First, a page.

Fine performances — deeply felt, charismatic, Shakespearean — are what you take away from Metropolitan Ensemble Theatre’s affecting production of “Gem of the Ocean,” the ninth drama in August Wilson’s historic cycle of plays depicting African-American life in each decade of the 20th century.
Give Karen Paisley, the MET’s artistic director, credit for staging the first local professional production of this multi-layered drama that explores history, fate, culture and mysticism. It’s a long play but delivers significant rewards, thanks largely to the ensemble of local actors who give themselves to the material with a commitment that is simply inspiring. Indeed, the work from these players transcends some of the play’s structural challenges and this production’s relatively limited resources.
Set in 1904 in the Hill District of Pittsburgh — the locale for nine of Wilson’s plays — this is the one that puts the spiritual healer, Aunt Ester, onstage. She was an important off-stage character in Wilson’s “Two Trains Running,” set in a diner in the 1960s, and in “King Hedley II,” played out in the back yard of three row houses in the 1980s. In “Two Trains” her reported age was 349; in “King Hedley” her death was reported at age 366. In this play, Ester is a mere 285. Wilson implies that her spiritual identity and mystical powers can be transferred from one human vessel to a younger healer, which could explain her phenomenal age.
Sherri Roulette-Mosley, an experienced actress who has been seen often on local stages, inhabits Aunt Ester in this production and the part fits her like a glove. Rarely have I seen a performance so seemingly effortless and so affecting. Roulette-Mosley plays the part with unfailing clarity and simplicity.
Equally vivid is Granvile O’Neal, another veteran performer, who becomes a luminous presence as Solly Two Kings, an aging friend of Aunt Ester’s who peddles dog manure (he calls it “pure”) and makes plans to travel to Alabama to retrieve his sister. Solly, a former conductor on the Underground Railroad and a scout for the Union Army during the Civil War, is filled with fascinating reflections on the war, emancipation and the reality of “freedom” in a segregated country. O’Neal has always been a strong actor but I’ve never seen him this good.
Set in a two-story house, the play depicts Aunt Ester as the matriarch of small group that includes Eli (Priest Hughes), who was a scout with Solly and a fellow Underground Railroad conductor and now takes care of Ester, and Black Mary (Shawna Peña -Downing), a young cook and housekeeper.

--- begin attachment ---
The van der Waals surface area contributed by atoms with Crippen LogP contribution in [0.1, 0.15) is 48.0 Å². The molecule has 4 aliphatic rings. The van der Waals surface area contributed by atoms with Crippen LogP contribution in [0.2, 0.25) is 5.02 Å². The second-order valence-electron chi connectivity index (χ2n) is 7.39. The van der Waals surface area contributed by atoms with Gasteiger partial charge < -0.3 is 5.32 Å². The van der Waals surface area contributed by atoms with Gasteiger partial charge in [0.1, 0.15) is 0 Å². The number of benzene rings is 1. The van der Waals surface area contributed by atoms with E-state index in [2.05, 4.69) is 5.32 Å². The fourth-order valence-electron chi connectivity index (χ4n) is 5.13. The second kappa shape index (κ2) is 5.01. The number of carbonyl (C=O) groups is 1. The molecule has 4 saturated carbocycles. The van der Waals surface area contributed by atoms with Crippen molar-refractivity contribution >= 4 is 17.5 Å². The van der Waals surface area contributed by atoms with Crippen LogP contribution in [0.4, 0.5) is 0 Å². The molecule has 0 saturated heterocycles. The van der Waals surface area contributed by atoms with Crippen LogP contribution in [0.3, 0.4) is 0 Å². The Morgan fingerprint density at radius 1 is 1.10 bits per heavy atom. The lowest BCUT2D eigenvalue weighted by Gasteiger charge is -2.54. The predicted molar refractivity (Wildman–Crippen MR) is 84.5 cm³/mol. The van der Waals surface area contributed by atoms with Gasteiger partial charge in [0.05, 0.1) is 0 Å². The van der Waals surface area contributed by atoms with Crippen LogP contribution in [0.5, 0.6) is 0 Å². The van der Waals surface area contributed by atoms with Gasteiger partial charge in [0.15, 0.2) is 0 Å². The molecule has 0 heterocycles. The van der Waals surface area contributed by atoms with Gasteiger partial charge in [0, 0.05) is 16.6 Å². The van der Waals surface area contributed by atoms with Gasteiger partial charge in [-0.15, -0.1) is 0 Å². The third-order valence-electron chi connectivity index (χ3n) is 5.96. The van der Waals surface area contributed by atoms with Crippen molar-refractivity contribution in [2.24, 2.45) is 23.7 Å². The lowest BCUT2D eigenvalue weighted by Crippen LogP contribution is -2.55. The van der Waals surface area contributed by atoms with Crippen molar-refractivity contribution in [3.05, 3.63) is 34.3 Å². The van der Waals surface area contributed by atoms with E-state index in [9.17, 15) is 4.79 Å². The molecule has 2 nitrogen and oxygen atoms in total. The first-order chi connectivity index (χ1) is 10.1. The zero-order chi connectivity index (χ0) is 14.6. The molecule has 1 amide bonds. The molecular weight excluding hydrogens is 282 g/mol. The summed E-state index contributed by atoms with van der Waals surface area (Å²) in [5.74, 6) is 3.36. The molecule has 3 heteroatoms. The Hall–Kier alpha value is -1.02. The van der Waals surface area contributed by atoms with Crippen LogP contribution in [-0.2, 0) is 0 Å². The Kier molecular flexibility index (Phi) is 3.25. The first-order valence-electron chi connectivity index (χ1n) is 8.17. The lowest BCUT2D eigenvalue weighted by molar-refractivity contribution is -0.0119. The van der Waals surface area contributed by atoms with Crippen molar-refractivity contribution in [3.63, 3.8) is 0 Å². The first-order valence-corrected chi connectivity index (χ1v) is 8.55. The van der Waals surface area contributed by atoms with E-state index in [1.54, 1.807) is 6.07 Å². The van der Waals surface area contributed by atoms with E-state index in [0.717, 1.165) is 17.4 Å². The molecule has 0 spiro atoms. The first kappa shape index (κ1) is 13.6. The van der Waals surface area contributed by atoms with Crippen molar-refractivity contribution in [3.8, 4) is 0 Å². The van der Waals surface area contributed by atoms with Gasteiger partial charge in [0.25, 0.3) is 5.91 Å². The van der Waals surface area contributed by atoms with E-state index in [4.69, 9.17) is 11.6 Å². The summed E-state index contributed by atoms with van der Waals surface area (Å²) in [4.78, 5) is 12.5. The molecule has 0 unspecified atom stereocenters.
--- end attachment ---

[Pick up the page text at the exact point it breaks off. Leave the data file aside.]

An offstage event triggers the action: The suicide by drowning of a man accused of stealing a bucket of nails from the local tin factory. His death and the question of his guilt sets in motion a series of plot developments connected directly to the play’s themes. Wilson weaves complex themes about black identity and the legacy of slavery. And “Gem” offers some of his finest dialogue.
A frequent visitor to the home is Rutherford Selig (George Forbes), a peddler who sells frying pans and other necessities. This is the second appearance by Selig in a Wilson play. The first was “Joe Turner’s Come and Gone,” the Wilson work that bears the closest similarity to “Gem.” Although Wilson never specifies Selig’s ethnicity, his name suggests that he’s Jewish. And in productions of either play, he is almost always portrayed by a white actor. But Paisley chose to cast Forbes, a gifted African-American performer, in this pivotal supporting role. And he’s fabulous. His take on Selig is charming, perpetually amused and deeply empathetic.
An outsider, a young man named Citizen Barlow (Lewis J. Morrow), who has recently come from Alabama to work at the tin factory, is desperate to see Aunt Ester so that she may cleanse his soul. Morrow has a simple, understated acting style but performs with singular intensity in a major sequence in which Aunt Ester guides him to the City of Bones — a metaphorical underwater city made from the bones of slaves who died while crossing the Atlantic.
Another vivid supporting role is Cesar Wilks — Black Mary’s brother — a policeman who sees himself as a sort of enforcer to prevent social chaos within the African American community. Jerron O’Neal plays the role with impressive authority. He has evidently mastered the art of less is more. His performance is straightforward and clear, yet imbued with subtlety.
Hughes, as he usually does, performs with relaxed authority. And Peña -Downing is affecting as a hard-working young woman estranged from her brother — and who may be the future Aunt Ester.
In more than one Wilson play he used a mystical experience to transform a character. And he sometimes allowed characters matter-of-fact spiritual visions. The question persists: What are we theatergoers to make of it? Is Citizen Barlow’s journey to the City of Bones a metaphor or literal experience? Or might it be a rejection by Wilson of Christianity, the “slave religion” imposed on black culture by white overlords?
Let’s just say these questions are worth considering. That’s one way this play sticks with you. The bottom line: This one gets my vote for Wilson’s finest play. He was writing at the height of his powers, and the depth of character and the thematic complexity you encounter in “Gem” is all to rare in theater.
“Gem of the Ocean” runs through March 11 at Metropolitan Ensemble Theatre, 3814 Main St. Call 816-569-3226 or go to www.metkc.org.